The Cell Free Systems Conference will focus on understanding, harnessing, and expanding the capabilities of biological systems without living intact cells. Session topics will include manufacturing, discovery, prototyping and characterization, diagnostics and sensors, plus much more.
James Swartz is one of the keynote speakers at the conference. He will be discussing the usage of the new process and biomolecule design freedoms in engineering artificial viruses. I spoke with James about his research and new, exciting developments in the field.
What advice would you give to students or young professionals thinking about a career in cell-free systems?
Think outside the cell! We can now approach biological and biochemical engineering in new and unconstrained ways. We don’t need to worry about cell-wall barriers or the need to sustain viability and cell reproduction. We can really measure and control exactly what happens in our bioreactors. This opens really exciting opportunities for building new biomolecules and biomolecular assemblies as well as revolutionary production processes. It also means that we can using components from many different organisms and expand beyond naturally evolved components and processes. Very exciting!
What inspired you to do research in this field?
Severe and sustained frustration at Genentech in failing to produce more complex eukaryotic proteins using inexpensive and highly productive bacterial physiology.
What topic will you be addressing at the Cell Free Systems Conference?
I will describe how we are using the new process and biomolecule design freedoms to engineer smart artificial viruses that are safe and are also highly effective as vaccines and targeted delivery vehicles.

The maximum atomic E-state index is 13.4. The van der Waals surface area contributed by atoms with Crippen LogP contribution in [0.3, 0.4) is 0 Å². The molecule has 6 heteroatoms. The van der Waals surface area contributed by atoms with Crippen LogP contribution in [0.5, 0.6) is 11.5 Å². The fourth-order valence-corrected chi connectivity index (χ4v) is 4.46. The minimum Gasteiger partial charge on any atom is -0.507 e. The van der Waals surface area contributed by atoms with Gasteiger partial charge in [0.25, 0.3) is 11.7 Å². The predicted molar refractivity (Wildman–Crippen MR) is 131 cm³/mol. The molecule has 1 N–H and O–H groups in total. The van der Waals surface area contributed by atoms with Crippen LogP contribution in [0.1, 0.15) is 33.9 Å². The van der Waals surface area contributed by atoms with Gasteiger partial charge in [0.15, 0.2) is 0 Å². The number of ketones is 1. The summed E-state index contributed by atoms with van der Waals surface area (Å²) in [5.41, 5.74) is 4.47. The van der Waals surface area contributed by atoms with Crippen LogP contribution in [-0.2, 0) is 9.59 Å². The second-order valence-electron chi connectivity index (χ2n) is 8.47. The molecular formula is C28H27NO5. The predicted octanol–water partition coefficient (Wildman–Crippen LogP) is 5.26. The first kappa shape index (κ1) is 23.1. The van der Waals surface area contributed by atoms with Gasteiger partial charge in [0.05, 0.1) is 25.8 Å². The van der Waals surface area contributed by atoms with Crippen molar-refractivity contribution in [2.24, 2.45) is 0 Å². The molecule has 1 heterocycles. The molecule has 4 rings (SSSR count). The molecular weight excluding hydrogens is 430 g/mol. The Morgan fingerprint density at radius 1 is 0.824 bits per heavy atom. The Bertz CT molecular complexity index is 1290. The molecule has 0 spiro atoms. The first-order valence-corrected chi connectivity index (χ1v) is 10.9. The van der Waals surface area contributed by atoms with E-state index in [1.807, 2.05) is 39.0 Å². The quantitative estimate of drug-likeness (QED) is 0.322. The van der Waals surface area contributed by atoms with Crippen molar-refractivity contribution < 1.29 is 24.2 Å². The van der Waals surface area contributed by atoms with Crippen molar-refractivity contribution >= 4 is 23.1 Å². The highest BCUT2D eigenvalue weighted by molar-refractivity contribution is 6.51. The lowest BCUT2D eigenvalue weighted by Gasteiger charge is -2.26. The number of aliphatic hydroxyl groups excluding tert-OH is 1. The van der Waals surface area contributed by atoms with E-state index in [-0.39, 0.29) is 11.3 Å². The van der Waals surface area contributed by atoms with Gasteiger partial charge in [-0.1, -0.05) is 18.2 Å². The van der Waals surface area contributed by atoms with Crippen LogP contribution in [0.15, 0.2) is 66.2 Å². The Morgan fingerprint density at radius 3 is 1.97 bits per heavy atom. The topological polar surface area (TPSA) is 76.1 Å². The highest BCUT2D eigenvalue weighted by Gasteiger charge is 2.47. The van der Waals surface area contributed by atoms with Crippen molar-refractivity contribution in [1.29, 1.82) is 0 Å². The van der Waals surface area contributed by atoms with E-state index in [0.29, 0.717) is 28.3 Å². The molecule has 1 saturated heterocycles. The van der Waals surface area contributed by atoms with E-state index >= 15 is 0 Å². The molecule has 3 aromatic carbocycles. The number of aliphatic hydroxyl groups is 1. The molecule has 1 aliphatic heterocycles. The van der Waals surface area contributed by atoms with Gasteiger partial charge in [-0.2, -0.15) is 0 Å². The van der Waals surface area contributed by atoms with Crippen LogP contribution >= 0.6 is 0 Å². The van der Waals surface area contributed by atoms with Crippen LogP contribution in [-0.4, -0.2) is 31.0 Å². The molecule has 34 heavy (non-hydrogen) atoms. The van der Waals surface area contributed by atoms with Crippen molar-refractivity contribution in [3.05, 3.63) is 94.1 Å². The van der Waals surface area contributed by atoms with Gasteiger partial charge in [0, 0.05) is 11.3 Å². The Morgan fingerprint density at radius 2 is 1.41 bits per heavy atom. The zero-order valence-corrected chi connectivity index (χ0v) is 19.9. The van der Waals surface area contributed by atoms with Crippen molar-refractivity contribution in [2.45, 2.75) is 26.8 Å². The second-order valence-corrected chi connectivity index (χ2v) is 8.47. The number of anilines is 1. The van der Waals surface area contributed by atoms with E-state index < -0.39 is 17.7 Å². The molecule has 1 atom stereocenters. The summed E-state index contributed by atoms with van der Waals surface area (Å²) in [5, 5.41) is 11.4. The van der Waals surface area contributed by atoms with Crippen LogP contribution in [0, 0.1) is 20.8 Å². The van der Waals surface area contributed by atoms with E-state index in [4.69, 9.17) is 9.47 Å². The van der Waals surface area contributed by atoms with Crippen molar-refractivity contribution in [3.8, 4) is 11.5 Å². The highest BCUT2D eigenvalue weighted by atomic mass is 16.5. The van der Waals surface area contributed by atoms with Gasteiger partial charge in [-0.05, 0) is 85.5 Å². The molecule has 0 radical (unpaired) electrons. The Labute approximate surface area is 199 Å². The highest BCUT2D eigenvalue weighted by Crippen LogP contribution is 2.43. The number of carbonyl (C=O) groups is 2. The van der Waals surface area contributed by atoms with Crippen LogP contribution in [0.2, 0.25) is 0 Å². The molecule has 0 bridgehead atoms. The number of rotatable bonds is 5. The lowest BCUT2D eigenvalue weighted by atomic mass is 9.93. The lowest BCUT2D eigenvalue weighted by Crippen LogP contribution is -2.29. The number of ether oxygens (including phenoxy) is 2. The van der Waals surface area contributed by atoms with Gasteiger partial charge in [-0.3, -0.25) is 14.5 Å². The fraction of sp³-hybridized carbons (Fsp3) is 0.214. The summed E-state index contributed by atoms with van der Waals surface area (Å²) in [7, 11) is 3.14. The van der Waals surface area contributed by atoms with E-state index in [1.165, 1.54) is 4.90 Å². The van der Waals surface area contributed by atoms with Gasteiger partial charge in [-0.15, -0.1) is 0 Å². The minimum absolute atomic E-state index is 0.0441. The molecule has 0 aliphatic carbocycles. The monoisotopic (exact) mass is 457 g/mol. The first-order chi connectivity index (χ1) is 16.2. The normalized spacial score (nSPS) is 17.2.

Are there any new developments, technologies, or applications of technologies in this field that you are particularly excited about?
Actually, there are several. On the technology side, it is exciting to see the introduction of broadly engineered cell extracts as well as extracts derived from several different organisms, including mammalian cells. Protein glycosylation is even showing promise. It is also very exciting to know that at least two cell-free produced biopharmaceuticals are in clinical trials and to also see the great progress in technologies for on-demand biopharmaceutical manufacturing.
Since this conference is coming up, this could be a good opportunity to showcase some of the interesting research that will be presented to our members and remind them to register/submit abstracts.
Dr. Swartz obtained his B.S.Ch.E. from South Dakota School of Mines and Technology. After working for two years for Union Oil Co. of California, he attended M.I.T. where he earned his M.S. and D.Sc. in chemical engineering and biochemical engineering, respectively. In 1981, he joined Genentech, where he served in both scientific and managerial positions related to rDNA protein production for nearly 18 years. In 1998, he moved to Stanford University as a Professor of Chemical Engineering focusing on cell-free biology. He is a co-founder of Sutro Biopharma, Inc., developing cell-free protein pharmaceutical technologies, of GreenLight Biosciences, a cell-free metabolic engineering company, and of Bullet Biotechnology, developing personalized cancer vaccines. His research seeks to reproduce and direct complex metabolism in a cell-free environment. Applications include pharmaceutical protein production and evolution, improved vaccine architectures and antigens, targeted cancer imaging agents, and hydrogen production from sunlight and from biomass.